The second improvement is a torque adjustment. This is an effortless improvement that Tormek should have addressed a long time ago. Basically, Jet added a threaded knob which is screwed into the back side of the machine. It simply pushes against the motor and reduces slippage on the friction drive. The Tormek has often bogged down when coarse grinding some tools. For those who are not familiar with the Tormek, the motor pole spins directly against a rubber tire on the inside of the leather wheel. There are no gears so when there is too much pressure on the stone, the friction drive slips and the stone stops moving. Used in moderation, the torque adjustment on the Jet should eliminate the slipping issue without damaging the motor or rubber tire. In actual use, I’ve found that the Jet torque adjustment requires some finessing to get it to work correctly. When loose, the Jet has no torque at all and slips as soon as any pressure is placed on the stone. If I had to guess, I’d say Jet included this feature as a necessity, not a convenience. Regardless of the torque setting, the motor on the Jet is under-powered and will stall very easily. The stone grader and the stone truing tool will quickly bring the stone to a halt.
- The Jet sharpener has a small funnel on the inboard side of the stone which helps to direct drop-off water back to the catch basin. This is another simple improvement that really satisfies the user. There was never a moment in which the top of my Tormek machine was dry but it never affected the performance of the tool despite the tendency to create a watery mess on the bench top.
- The Tormek has small rubber pads on the bottom to prevent the tool from sliding on the work bench and reduce vibration. Unfortunately those rubber feet fell off from time to time. When that happened, the tool wobbled around until I could find the missing rubber piece. On the Jet, these rubber feet are attached more securely and I doubt this will ever become a problem.
- It’s not surprising that the Jet grinding jigs are identical to the Tormek. Retailers are advertising that the Tormek jigs are fully compatible with the Jet. I tested the gouge, planer/jointer, stone truing, and a few other jigs and they all work on the Jet without any issues. The plane iron jig that comes with the Jet looks like it came from the same mold as the Tormek but I’ve found that the plastic guide bushings on the Jet jig come off easily which makes the jig seem cheap. Additionally, the spring inside the plane iron jig is too wide and it doesn't allow you to easily square the plane iron to the alignment pins.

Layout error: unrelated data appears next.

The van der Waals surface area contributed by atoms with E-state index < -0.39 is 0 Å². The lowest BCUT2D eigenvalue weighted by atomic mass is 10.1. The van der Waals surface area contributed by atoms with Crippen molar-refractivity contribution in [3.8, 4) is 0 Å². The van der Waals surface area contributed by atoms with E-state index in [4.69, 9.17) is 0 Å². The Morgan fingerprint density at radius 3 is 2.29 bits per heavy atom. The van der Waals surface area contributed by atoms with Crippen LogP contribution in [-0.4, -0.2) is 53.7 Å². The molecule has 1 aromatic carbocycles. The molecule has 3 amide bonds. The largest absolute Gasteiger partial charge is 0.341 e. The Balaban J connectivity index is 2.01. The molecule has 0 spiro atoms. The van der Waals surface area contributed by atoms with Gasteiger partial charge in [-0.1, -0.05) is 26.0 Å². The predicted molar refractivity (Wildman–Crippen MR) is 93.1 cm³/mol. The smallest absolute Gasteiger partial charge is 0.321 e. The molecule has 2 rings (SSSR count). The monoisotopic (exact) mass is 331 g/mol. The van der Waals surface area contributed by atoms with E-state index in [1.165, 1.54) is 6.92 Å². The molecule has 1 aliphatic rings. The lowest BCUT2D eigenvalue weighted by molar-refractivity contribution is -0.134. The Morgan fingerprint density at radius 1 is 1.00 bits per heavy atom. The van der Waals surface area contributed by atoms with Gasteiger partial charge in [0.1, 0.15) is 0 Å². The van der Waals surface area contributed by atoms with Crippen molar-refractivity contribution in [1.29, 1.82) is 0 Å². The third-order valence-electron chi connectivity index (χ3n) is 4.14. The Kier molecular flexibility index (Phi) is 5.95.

- The Jet has several jigs that are not available from Tormek (of course, the Jet jigs will also work on the Tormek). Jet offers a jig for sharpening on the side of the stone which gives you a flat bevel that is great for Japanese chisels.
- The jig post on both machines is threaded and “micro-adjustable” which is, at best, a minor convenience. The planer/jointer jig is the only tool in which the micro-adjustability is absolutely necessary.
- The Tormek comes with a very informative book that covers every jig in their line. It’s a treasure trove of sharpening information if you don’t lose it. And that is important because most of the Tormek jigs do not come with the caliber of instructions that you’ll find in the main manual. The Jet has a plain paper manual that only covers the bare essentials of sharpener’s uses. However it does come with a DVD that covers many of the jigs. The Tormek manual is more convenient in the shop than a DVD. Who do you know that has a DVD player in their shop?
- The Jet comes with “Flitz” metal polishing compound. It seems a bit tacky that they couldn’t at least re-label it with the Jet logo. It works as well as the Tormek paste but I’ve always preferred to use an automobile polishing liquid instead. It’s much less expensive and leaves a better edge.
- Both machines come with angle guides which show the correct sharpening angle when adjusted to the stone size. The Tormek is one piece of plastic that measures the angle of the jig and also can measure the current angle on the tool. The Jet uses one jig to set the tool sharpening jig and a separate jig to measure the current tool angle.